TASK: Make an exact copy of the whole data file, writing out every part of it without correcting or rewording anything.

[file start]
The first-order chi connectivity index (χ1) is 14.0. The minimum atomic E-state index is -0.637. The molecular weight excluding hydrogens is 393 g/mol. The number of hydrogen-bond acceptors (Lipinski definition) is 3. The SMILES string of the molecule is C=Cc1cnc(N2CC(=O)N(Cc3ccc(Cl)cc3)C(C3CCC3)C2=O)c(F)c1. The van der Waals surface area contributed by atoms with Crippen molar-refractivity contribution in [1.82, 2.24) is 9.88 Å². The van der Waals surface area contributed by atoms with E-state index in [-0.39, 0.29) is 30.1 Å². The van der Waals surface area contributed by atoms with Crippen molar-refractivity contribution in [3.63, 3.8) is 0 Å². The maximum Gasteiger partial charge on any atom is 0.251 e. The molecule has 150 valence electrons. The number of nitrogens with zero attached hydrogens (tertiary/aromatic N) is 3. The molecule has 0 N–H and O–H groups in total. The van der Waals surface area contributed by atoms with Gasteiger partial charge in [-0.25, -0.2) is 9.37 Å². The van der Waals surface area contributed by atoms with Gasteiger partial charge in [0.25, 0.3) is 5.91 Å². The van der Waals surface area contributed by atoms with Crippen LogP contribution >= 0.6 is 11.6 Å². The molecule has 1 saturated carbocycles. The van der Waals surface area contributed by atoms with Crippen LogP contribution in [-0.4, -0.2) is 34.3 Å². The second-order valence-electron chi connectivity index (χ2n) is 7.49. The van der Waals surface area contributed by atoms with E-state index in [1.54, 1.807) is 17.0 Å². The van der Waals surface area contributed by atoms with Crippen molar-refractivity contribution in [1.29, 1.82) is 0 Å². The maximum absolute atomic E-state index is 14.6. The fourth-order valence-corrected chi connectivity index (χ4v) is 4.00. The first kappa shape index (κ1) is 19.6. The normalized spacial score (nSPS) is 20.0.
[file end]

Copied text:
The first-order chi connectivity index (χ1) is 14.0. The minimum atomic E-state index is -0.637. The molecular weight excluding hydrogens is 393 g/mol. The number of hydrogen-bond acceptors (Lipinski definition) is 3. The SMILES string of the molecule is C=Cc1cnc(N2CC(=O)N(Cc3ccc(Cl)cc3)C(C3CCC3)C2=O)c(F)c1. The van der Waals surface area contributed by atoms with Crippen molar-refractivity contribution in [1.82, 2.24) is 9.88 Å². The van der Waals surface area contributed by atoms with E-state index in [-0.39, 0.29) is 30.1 Å². The van der Waals surface area contributed by atoms with Crippen molar-refractivity contribution in [3.63, 3.8) is 0 Å². The maximum Gasteiger partial charge on any atom is 0.251 e. The molecule has 150 valence electrons. The number of nitrogens with zero attached hydrogens (tertiary/aromatic N) is 3. The molecule has 0 N–H and O–H groups in total. The van der Waals surface area contributed by atoms with Gasteiger partial charge in [-0.25, -0.2) is 9.37 Å². The van der Waals surface area contributed by atoms with Gasteiger partial charge in [0.25, 0.3) is 5.91 Å². The van der Waals surface area contributed by atoms with Crippen LogP contribution >= 0.6 is 11.6 Å². The molecule has 1 saturated carbocycles. The van der Waals surface area contributed by atoms with Crippen LogP contribution in [-0.4, -0.2) is 34.3 Å². The second-order valence-electron chi connectivity index (χ2n) is 7.49. The van der Waals surface area contributed by atoms with E-state index in [1.54, 1.807) is 17.0 Å². The van der Waals surface area contributed by atoms with Crippen molar-refractivity contribution in [1.29, 1.82) is 0 Å². The maximum absolute atomic E-state index is 14.6. The fourth-order valence-corrected chi connectivity index (χ4v) is 4.00. The first kappa shape index (κ1) is 19.6. The normalized spacial score (nSPS) is 20.0.